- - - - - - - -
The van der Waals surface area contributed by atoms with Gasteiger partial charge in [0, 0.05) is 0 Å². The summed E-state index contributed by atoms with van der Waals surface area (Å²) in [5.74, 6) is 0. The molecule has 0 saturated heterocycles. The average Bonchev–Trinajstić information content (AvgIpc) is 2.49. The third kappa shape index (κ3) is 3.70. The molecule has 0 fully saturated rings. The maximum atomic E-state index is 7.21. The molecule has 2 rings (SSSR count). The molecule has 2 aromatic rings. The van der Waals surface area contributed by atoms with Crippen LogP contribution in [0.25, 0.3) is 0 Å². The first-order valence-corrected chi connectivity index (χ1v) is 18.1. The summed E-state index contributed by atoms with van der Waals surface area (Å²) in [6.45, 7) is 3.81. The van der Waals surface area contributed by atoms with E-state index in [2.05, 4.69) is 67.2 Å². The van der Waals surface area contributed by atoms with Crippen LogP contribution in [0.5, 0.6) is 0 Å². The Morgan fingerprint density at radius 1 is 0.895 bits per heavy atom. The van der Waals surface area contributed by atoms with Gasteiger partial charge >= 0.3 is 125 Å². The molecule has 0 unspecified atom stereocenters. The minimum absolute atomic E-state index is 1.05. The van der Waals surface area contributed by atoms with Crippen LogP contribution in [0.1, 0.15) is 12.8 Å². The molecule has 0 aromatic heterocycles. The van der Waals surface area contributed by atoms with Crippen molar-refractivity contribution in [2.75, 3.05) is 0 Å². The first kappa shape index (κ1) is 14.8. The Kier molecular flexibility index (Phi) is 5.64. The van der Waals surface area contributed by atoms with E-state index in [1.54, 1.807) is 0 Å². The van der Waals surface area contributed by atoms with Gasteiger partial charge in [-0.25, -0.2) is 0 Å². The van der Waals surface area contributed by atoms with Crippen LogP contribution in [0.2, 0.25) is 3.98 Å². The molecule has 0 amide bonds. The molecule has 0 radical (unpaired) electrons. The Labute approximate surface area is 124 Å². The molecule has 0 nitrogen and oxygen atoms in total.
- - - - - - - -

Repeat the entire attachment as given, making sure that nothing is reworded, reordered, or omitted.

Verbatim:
The van der Waals surface area contributed by atoms with Gasteiger partial charge in [0, 0.05) is 0 Å². The summed E-state index contributed by atoms with van der Waals surface area (Å²) in [5.74, 6) is 0. The molecule has 0 saturated heterocycles. The average Bonchev–Trinajstić information content (AvgIpc) is 2.49. The third kappa shape index (κ3) is 3.70. The molecule has 0 fully saturated rings. The maximum atomic E-state index is 7.21. The molecule has 2 rings (SSSR count). The molecule has 2 aromatic rings. The van der Waals surface area contributed by atoms with Crippen LogP contribution in [0.25, 0.3) is 0 Å². The first-order valence-corrected chi connectivity index (χ1v) is 18.1. The summed E-state index contributed by atoms with van der Waals surface area (Å²) in [6.45, 7) is 3.81. The van der Waals surface area contributed by atoms with E-state index in [2.05, 4.69) is 67.2 Å². The van der Waals surface area contributed by atoms with Crippen LogP contribution in [0.5, 0.6) is 0 Å². The Morgan fingerprint density at radius 1 is 0.895 bits per heavy atom. The van der Waals surface area contributed by atoms with Gasteiger partial charge >= 0.3 is 125 Å². The molecule has 0 unspecified atom stereocenters. The minimum absolute atomic E-state index is 1.05. The van der Waals surface area contributed by atoms with Crippen LogP contribution in [0.1, 0.15) is 12.8 Å². The molecule has 0 aromatic heterocycles. The van der Waals surface area contributed by atoms with Crippen molar-refractivity contribution in [2.75, 3.05) is 0 Å². The first kappa shape index (κ1) is 14.8. The Kier molecular flexibility index (Phi) is 5.64. The van der Waals surface area contributed by atoms with E-state index in [1.54, 1.807) is 0 Å². The van der Waals surface area contributed by atoms with Gasteiger partial charge in [-0.25, -0.2) is 0 Å². The van der Waals surface area contributed by atoms with Crippen LogP contribution in [0.2, 0.25) is 3.98 Å². The molecule has 0 amide bonds. The molecule has 0 radical (unpaired) electrons. The Labute approximate surface area is 124 Å². The molecule has 0 nitrogen and oxygen atoms in total.